When a car is redesigned, it’s more likely to become larger than smaller. Understandably so: Extra space is an obvious selling point to justify the new model over its predecessor.
General Motors bucked this trend with the fully-redesigned 2017 GMC Acadia. Once a plus-sized crossover, the all-new 2017 model slimmed down into the midsize class, gaining fuel efficiency and handling agility, even if interior volume declined.
But the Acadia’s former mechanical twins – the Chevrolet Traverse and the more luxurious Buick Enclave – didn’t follow the same path. Redesigned for 2018, these two crossovers remain unapologetically massive, with among the best space for passengers and cargo in anything short of a minivan.
The 2017 Enclave and Traverse were the oldest vehicles in their class, dating back a full decade. They remained popular even at the end of their lifespans, largely on the strength of their generous dimensions. The 2018 redesigns bring improved fuel economy, modernized styling, upgraded cabins and up-to-date technology.
Between the two vehicles, the Traverse is purely the family car. It’s styled to blend in rather than stand out, and the cabin prioritizes functionality over flashiness. While the Traverse wears a large grille, think of it more as a modestly adorned box than sleek, butch or particularly endearing cosmetically.
Chevrolet saved the main appeal for inside the Traverse – though here, too, it’s not cosmetic. This crossover seats up to eight passengers, and unlike in nearly every competitor, no one is too badly squeezed.
Even more impressively, the 2018 Traverse fits 23 cubic feet of cargo space behind the third-row seat. That’s nearly twice the new GMC Acadia, and it means that the Traverse is especially well-suited for carrying three rows of passengers in addition to their cargo. Note that total cargo space has declined from the 2017 to 2018 model – from a whopping 116 cubic feet last year to a still-outstanding 98 cubic feet for 2018.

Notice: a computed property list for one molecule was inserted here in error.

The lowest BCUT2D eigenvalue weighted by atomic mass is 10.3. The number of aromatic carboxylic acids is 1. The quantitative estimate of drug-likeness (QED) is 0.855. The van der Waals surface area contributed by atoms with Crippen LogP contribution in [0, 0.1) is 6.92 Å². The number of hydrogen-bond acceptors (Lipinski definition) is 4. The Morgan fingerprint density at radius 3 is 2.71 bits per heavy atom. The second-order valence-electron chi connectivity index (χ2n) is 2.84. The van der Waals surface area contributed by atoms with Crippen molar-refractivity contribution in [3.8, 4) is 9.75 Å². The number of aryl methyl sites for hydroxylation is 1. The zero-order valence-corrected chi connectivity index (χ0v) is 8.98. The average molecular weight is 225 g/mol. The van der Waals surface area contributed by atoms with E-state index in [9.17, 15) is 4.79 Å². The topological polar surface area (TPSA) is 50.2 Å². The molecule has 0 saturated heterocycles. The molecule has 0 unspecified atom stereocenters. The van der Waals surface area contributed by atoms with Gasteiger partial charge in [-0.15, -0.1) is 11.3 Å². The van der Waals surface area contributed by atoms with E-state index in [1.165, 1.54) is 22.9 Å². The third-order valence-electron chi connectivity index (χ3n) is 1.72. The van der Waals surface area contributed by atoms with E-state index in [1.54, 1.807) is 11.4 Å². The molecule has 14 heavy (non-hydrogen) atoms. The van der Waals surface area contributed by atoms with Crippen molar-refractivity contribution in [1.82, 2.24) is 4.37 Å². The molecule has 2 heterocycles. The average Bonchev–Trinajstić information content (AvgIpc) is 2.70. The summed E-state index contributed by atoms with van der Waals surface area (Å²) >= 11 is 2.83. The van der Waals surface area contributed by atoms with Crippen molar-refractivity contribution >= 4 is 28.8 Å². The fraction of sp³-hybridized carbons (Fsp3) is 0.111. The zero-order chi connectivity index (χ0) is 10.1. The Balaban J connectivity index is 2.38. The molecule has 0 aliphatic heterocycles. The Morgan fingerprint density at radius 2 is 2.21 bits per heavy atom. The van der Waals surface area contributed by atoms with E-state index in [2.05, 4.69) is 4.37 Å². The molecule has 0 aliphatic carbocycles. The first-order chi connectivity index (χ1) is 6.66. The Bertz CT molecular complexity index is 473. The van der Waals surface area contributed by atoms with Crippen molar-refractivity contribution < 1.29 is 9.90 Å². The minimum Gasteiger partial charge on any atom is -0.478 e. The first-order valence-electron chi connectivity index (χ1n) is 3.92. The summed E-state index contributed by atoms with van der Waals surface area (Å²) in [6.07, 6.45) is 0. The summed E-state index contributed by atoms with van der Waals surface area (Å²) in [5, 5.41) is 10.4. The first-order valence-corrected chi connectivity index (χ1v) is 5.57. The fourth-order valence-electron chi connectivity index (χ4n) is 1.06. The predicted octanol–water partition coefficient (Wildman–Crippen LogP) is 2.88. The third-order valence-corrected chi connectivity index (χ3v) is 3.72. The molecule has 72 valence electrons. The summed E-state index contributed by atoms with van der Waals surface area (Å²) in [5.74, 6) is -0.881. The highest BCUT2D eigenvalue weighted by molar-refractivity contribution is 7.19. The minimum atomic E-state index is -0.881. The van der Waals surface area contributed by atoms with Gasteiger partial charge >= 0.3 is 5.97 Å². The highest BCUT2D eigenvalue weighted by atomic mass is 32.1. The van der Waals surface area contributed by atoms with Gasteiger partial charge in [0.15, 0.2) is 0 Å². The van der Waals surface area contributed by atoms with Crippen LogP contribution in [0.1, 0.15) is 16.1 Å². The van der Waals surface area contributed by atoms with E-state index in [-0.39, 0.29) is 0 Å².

Other areas of the Traverse are more serviceable than stellar. Seats are spacious but don’t feature particularly compelling cushions. Some cabin plastics feel downscale, and the tested car had areas of poor panel fit and roughly-finished trim. And a weeklong test revealed an overall acceptable but unremarkable driving experience. While simply avoiding complaints will suit many buyers just fine, a Mazda CX-9 or Volkswagen Atlas offer some additional spunk and the Honda Pilot boasts slicker comfort and refinement.
Another Traverse complaint is that Chevrolet reserves full-speed emergency automatic braking for the top-of-the-line $53,000 High Country model – while this valuable safety feature is more widely available on most competitors, and even comes as standard equipment on the CX-9, Nissan Pathfinder and Toyota Highlander.
Traverse pricing starts at $30,925 and rises quickly. Even if you find a steep discount from the sticker price, shop it carefully against the excellent Atlas and Pilot, among other three-row crossover contenders. However, if maximum space is a top priority, it’s hard to trump the Traverse.
The upscale Enclave, meanwhile, shares its mechanical equipment with the Traverse but boasts far more luxurious styling. Graceful curves inside and out give the Buick a slimming effect – particularly when viewed from the rear, it doesn’t look like the extra-spacious seven-passenger barge that it is. There’s slightly less interior room than in the Chevrolet, and no optional eighth seat, but the Enclave still impresses against the Infiniti QX60 and Acura MDX.
Buick also managed to dress up the Enclave’s interior compared to the Traverse while retaining user-friendly ergonomics. Look closely and you’ll find most buttons and knobs in the same place, just surrounded by a more artful dashboard and richer materials in the Buick than in the Chevrolet. No other luxury crossover has the Buick’s smooth, gracefully flowing curves. Some buyers will wish Buick included Chevrolet’s simpler gear selector, though.
Enclave prices start at $40,990 and can exceed $60,000 in the tested Avenir trim. A brief preview drive didn’t reveal the sort of thorough luxury experience that you’d find in an Audi Q7 – a seven-passenger model that feels almost like a good sports sedan on the road. But the Enclave wins for sheer utility while holding its own against the Infiniti and Acura.
Like the Traverse, the Enclave curiously restricts some safety features to top-trim models. But the Buick is nonetheless an impressive balance of style, luxury and utility.